WASHINGTON – U.S. Representative Blake Farenthold (TX-27), Chairman of the House Oversight Subcommittee on the Federal Workforce, U.S. Postal Service and the Census, today held a hearing looking at the time it takes the Office of Personnel Management (OPM) to process federal worker pension claims.
“2.5 million retired federal workers and their survivors rely on their pension check every month to make ends meet. What’s shocking to me is that OPM, who administers these checks, does it the same way today that they did it in 1987. This lack of modernization has resulted in a backlog of 30,000 claims, while the OPM averages $100 million each year in payments to deceased annuitants and survivors. OPM’s processing of these claims is clearly not efficient and effective and just reinforces the government’s poor IT record,” said Congressman Farenthold in his opening statement.
“While the President’s budget recommends $2.6 million to fund a case management system, the budget is short on detail and provides little guidance on how OPM will achieve a modern system. We’ve seen hundreds of millions of dollars wasted in failed information technology contracts, yet reform still seems vague,” continued Rep. Farenthold.
The Subcommittee heard testimony from Mr. Patrick McFarland, Inspector General at the U.S. Office of Personnel Management, Mr. Kenneth Zawodny, Associate Director of Retirement Services at the U.S. Office of Personnel Management, Ms. Valerie C. Melvin, Director, Information Management & Technology Resource Issues, U.S. Government Accountability Office, Mr. Joseph A. Beaudoin, President, National Active and Retired Federal Employees Association, and Dr. George Kettner, President, Economic Systems, Inc.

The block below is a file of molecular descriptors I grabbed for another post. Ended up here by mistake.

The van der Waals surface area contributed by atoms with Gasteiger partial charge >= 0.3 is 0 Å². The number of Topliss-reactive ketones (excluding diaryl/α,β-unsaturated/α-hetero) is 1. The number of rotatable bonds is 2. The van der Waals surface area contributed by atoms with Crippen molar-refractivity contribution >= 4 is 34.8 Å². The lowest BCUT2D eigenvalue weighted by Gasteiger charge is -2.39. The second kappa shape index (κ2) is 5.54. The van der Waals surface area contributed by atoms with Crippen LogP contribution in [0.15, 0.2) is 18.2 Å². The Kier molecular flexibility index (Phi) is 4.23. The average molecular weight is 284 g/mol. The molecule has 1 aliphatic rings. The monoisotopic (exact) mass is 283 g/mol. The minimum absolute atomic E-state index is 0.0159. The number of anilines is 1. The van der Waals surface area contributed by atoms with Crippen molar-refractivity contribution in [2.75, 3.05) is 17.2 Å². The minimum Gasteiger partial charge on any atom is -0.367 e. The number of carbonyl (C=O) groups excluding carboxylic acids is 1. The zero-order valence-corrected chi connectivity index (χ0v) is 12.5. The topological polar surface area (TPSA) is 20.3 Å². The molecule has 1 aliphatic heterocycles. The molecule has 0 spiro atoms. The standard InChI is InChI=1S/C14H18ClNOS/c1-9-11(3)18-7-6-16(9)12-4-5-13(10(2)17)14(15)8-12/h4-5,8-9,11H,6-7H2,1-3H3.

During the questioning portion of the hearing, Congressman Farenthold spoke to the benefits of using technology to modernize and streamline OPM’s processing of retired federal employee pension claims.
“Do you see some things that OPM could do immediately to kick the technology up, save some time and get the claims processed faster?” Rep. Farenthold asked government IT expert Valerie Melvin.
“The approach that they are taking now, which we see as a very modest, incremental step…is probably a prudent and risked-based approach for them to take, given their inability to be successful with such initiatives in the past,” replied Ms. Melvin.
Congressman Farenthold asked the same question to Dr. Kettner, whose company, Economic Systems Inc., specializes in data entry software.
“I think there are certainly steps that could be taken immediately, and I think you’re entirely correct in thinking that more could be done at the agency level. That’s where the data comes from and where much more can be done. There is no reason in the world the data should not be given to OPM electronically,” concluded Mr. Kettner.
OPM has less than 60 days to achieve its short-term goal of reducing the backlog and processing 90 percent of claims within 60 days. In response to a question from Representative Farenthold about meeting this short-term goal, Mr. Zawodny expressed some insecurity but told the committee he was hopeful it could be met.
Read more: Factiva.